Barcode Scanner Selection

There are two types of barcode scanner engine, the laser one which oscillates a mirror to produce a line which with good timing and a photo-sensor can be converted into 1’s and 0’s. The second type is a CMOS barcode engine which is basically taking a picture of the barcode using a CMOS camera and doing some image processing to get the 1’s and 0’s out. The laser type has a much longer range than the CMOS and is generally bigger and heavier, the CMOS is cheaper and has no moving parts so is a bit more robust and less power hungry.

Choosing a barcode engine for the terminal is a lot more difficult than I first imagined. I started out with a fairly minimal set of specifications which were:

  1. It must communicate by UART (which all do) or SPI (not many do)
  2. It must be small, my reference case, the Hammond 1553B has a narrow opening at the end so it must be under 20mm height (most are)
  3. It should preferably use laser technology for the greater range
  4. It should be 3.3V (most are not!), and
  5. It should be under US$30 (none are!).

So much for the goals!

The biggest problem was the price, I sort of assumed these things were commodity items, but it was proving impossible despite my wildest claims to the suppliers (yes fifty now and 500 probably next year!)  to get a laser barcode engine under $50, most wont give you the time of day unless you are buying 200+. The bigger brands Symbol/Motorola were generally up at about US$85 for 100+ qty, the cheaper Chinese equivalents were around $70 for the same qty. $50 could be achieved when ordering minimum quantities of 500 but this was never going to be practical.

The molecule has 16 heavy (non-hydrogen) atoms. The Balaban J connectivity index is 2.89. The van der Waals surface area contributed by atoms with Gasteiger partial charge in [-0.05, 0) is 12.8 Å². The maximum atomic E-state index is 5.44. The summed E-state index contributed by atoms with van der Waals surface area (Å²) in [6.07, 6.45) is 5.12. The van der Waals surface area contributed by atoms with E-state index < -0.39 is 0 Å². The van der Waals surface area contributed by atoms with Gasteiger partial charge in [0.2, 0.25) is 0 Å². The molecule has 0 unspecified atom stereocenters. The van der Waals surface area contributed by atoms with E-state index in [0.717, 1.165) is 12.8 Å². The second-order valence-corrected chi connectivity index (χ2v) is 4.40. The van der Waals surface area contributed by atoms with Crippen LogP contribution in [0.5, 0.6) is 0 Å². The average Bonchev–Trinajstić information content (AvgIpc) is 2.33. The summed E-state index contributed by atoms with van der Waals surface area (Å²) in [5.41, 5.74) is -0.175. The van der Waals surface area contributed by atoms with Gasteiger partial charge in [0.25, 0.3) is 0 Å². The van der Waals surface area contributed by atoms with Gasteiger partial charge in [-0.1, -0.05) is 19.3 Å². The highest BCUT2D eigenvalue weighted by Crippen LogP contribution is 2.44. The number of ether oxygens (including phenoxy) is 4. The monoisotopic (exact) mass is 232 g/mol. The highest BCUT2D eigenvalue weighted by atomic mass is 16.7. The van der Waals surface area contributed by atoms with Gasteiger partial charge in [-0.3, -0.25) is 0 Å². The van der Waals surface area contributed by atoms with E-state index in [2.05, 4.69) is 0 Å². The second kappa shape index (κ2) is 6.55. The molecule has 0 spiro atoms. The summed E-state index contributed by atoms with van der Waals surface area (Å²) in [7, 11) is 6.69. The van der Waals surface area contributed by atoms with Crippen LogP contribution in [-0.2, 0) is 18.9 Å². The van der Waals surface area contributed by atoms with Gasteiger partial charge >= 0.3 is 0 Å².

There are about half a dozen manufacturers of OEM barcode engines, after contacting some of them I realised some were just re-branding the same scanner engine, many did not respond (But I did make contact in English which is generally not the first language of these guys), and some came back with insufficient information or sky high costs.

The most helpful response was from a company in Taiwan called Marson who supplied the MT700 CMOS 3.3V engine to me, and which is absolutely tiny,  its claimed to be the smallest in the world. The photo below shows it attached to the supplied demo board.

mt700The board attaches to the PCB via two screws (opposite the two on the top) and the typical 12 way 0.5mm flat flex connector. I manage to secure a price each of US$36 for a minimum order quantity of 100 which I thought was rather good. Being CMOS, the effective range of the units is quite short, typical EAN 13 product barcodes worked OK up to about 150mm (about 6 inches) and were quite accurate and reliable at that range. If it was just scanning paperwork or product barcodes these would be ideal, but they are not really suitable for warehousing where the barcodes may be high or in inaccessible areas. As a lot of factory work does involve just scanning close up documents and product labels I will probably make a future version with this nice unit.

Due to a stroke of luck, which almost always never happens! I eventually managed to secure 40 x Brand-New Symbol SE1223 barcode engines from an eBay supplier in the states, these worked out at US$20 each. So the game is back on!


The units have a few draw-backs, the main one being they are basically obsolete and you may not be able to secure the same quantities in the future, the other drawback is they work on 5V so a boost power supply and level conversions to and from 3.3V will be required. The big advantage is the range, being laser they are good up to 500mm for a typical EAN 13 product barcode and can recognise larger barcode fonts over a meter. Four of the units are the Long Range version which can do 2-3 Meters. The units communicate at a fixed 9600 baud TTL to a UART and require control signals to activate,monitor and put to sleep. They take up quite of room in the reference case and account for about 1/4 of the total weight of the terminal and a lot of the real-estate (see picture).

case2The above shows the barcode scanner in the Hammond 1553B reference case with the revision A board (which I never used due to a design flaw). It is quite a tight fit for the height of the case, it does actually fit, but I ended up milling 1.0 mm from the bottom of the inside of the case to get less tighter fit and less strain on the TFT which touches the top.



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